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F. W., Denver, Ry. v. Gifford

Court of Civil Appeals of Texas, Fort Worth
Jan 18, 1952
244 S.W.2d 848 (Tex. Civ. App. 1952)


No. 15300.

December 21, 1951. Rehearing Denied January 18, 1952.

Appeal from the District Court, Wichita County, Frank Ikard, J.

Seth Barwise, of Fort Worth, Stanley C. Kirk, and H. M. Muse, both of Wichita Falls, for appellant.

Allen, Locke Crampton, Peery Kouri, Bob L. Wilson, and Irvin J. Vogel, all of Wichita Falls, for appellee.

The Fort Worth Denver City Railway Company brings this appeal from a judgment rendered against it for personal injuries sustained by the appellee, O. Glenn Gifford, in the sum of $72,000.

At the north end of the railway yards in the City of Wichita Falls, the tracks are elevated on an earth embankment some fourteen feet above the level of the adjacent terrain and then cross over an underpass for motor and pedestrian traffic. On June 27, 1950, appellee and another young man had arrived in Wichita Falls and were seeking to hitchhike their way back to California. They had never been in Wichita Falls before. After attempting unsuccessfully to obtain a ride, they had spent the greater part of the day in this vicinity and had proceeded through the underpass and south for a few hundred yards along the east side of the elevated tracks where they remained most of the afternoon and the early part of the evening. Appellee relates that some one had told him that if they went to the highway leading west out of the city, they might obtain a ride, as trucks commonly passed along there at night headed west. Appellee testified that accordingly, with the intention of taking advantage of this information, about 10 p.m., they proceeded to walk up and over the embankment and railway tracks. They had crossed one track when they were struck by a moving switch engine pulling a train of cars. Gifford, the appellee, sustained serious injuries and his companion was killed. The jury resolved all issues of negligence in favor of the appellee and accordingly judgment was rendered in his favor

The jury found that appellant's right-of-way at the place in question had long been used by the general public as a pathway and that appellee was a licensee; that appellant and its agents were negligent in failing to keep a proper lookout, to ring the bell or blow the whistle, and to have the headlight turned on and that such acts were the proximate cause of the injuries; further that the failure on the part of appellee to hear or observe the approach of the train was not negligence and that he did not fail to keep a proper lookout.

Appellant brings forward a number of points of error. In the first group, it asserts the trial court erred in overruling its motion for peremptory instruction, its motion for judgment, and its motion non obstante verdicto, for the reasons: (a) That the appellee was a trespasser at the time in question, therefore, the appellant owed him no duty other than not to wantonly and wilfully injure him, and that there was no pathway commonly and habitually used by the public at the place where appellee attempted to cross the tracks. (b) That the appellee left a safe place, namely, a path running along the east side of the railroad track, and went to a dangerous place by attempting to cross the tracks at a place that was not a regular pathway. (c) That he was guilty of negligence as a matter of law in failing to keep a proper lookout to see and hear the train in question before attempting to cross. Appellant next asserts that the trial court erred in overruling certain exceptions to the court's charge; that a new trial should have been granted by reason of misconduct of the jury and that the amount of the judgment is excessive.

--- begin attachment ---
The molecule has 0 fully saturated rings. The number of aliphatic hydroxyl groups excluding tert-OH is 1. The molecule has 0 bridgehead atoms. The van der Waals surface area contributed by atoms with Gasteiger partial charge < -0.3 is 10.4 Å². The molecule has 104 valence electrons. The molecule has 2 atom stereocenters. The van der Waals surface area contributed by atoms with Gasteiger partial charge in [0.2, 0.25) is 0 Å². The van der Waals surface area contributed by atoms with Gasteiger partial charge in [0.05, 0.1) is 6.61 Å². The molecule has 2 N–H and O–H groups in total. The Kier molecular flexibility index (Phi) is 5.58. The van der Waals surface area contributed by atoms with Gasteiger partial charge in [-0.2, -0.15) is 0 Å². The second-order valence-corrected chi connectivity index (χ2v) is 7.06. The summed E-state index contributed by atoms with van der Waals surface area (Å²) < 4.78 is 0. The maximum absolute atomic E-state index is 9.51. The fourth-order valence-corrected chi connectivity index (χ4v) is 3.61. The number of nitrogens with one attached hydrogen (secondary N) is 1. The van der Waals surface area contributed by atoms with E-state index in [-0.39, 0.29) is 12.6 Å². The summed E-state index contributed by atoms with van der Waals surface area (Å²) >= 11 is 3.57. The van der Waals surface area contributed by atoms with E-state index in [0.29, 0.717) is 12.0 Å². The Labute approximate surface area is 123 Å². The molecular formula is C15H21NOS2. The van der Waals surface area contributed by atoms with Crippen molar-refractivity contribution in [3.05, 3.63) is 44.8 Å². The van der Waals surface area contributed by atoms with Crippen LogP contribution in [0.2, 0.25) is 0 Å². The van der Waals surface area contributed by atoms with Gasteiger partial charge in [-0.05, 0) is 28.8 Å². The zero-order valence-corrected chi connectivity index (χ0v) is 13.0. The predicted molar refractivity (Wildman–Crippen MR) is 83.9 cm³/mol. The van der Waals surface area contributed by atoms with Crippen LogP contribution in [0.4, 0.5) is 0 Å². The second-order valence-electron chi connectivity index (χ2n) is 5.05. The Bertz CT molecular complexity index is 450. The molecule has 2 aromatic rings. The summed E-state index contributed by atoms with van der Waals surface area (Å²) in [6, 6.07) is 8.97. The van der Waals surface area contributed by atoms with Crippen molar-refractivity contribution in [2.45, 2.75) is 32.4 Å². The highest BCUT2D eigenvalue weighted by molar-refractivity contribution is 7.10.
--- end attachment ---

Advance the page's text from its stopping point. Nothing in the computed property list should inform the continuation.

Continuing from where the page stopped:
Considerable testimony was introduced on the issue of the use by the public of the railway tracks and right-of-way in walking along, over and across the same. The testimony shows without substantial contradiction that people would, from time to time, climb the embankment, walk along the tracks and cross over, both in the day and at night. Photographs show pathways leading up to the top of the embankment in various places and along the tracks. These paths were not so clearly defined, at least the ones leading up to the top of the embankment, so that it could be said the public used any particular place in the vicinity as a means to climb up and cross over. While of course no paths would show on the tracks and the rock ballast, yet there is grass between the different sets of tracks and an aerial photo does not show any regular defined pathway crossing from one side of the embankment to the other. The appellee testified that in the afternoon as he passed along the east side of the embankment, he saw some paths leading up to the top, but he was unable to say that he was on any one of these paths at the time of the accident and the exact place where he was struck is not accurately determined. We hold there was sufficient evidence to support the jury's finding that appellee at the time of the injury was a licensee. Be that as it may, the decisions seem to make little distinction as to whether the appellee was a trespasser or licensee, in so far as the duty the railway company owed to him is concerned. Sears v. Texas N. O. Ry. Co., Tex.Com.App., 266 S.W. 400. The following is quoted from an opinion by Chief Justice Hickman of the Supreme Court, then a member of the Eastland Court of Civil Appeals, in Wichita Falls R. F. W. Ry., Co. v. Crawford, 19 S.W.2d 166, 169: 'A railroad company owes the duty to any one in its pathway, even though he be a trespasser, to exercise ordinary care by keeping a reasonable lookout, and is liable for injuries resulting from a breach of its duty in this regard, unless, of course, the person injured was himself guilty of contributory negligence.' Fort Worth D.C. Ry. Co. v. Longino, 54 Tex. Civ. App. 87, 118 S.W. 198.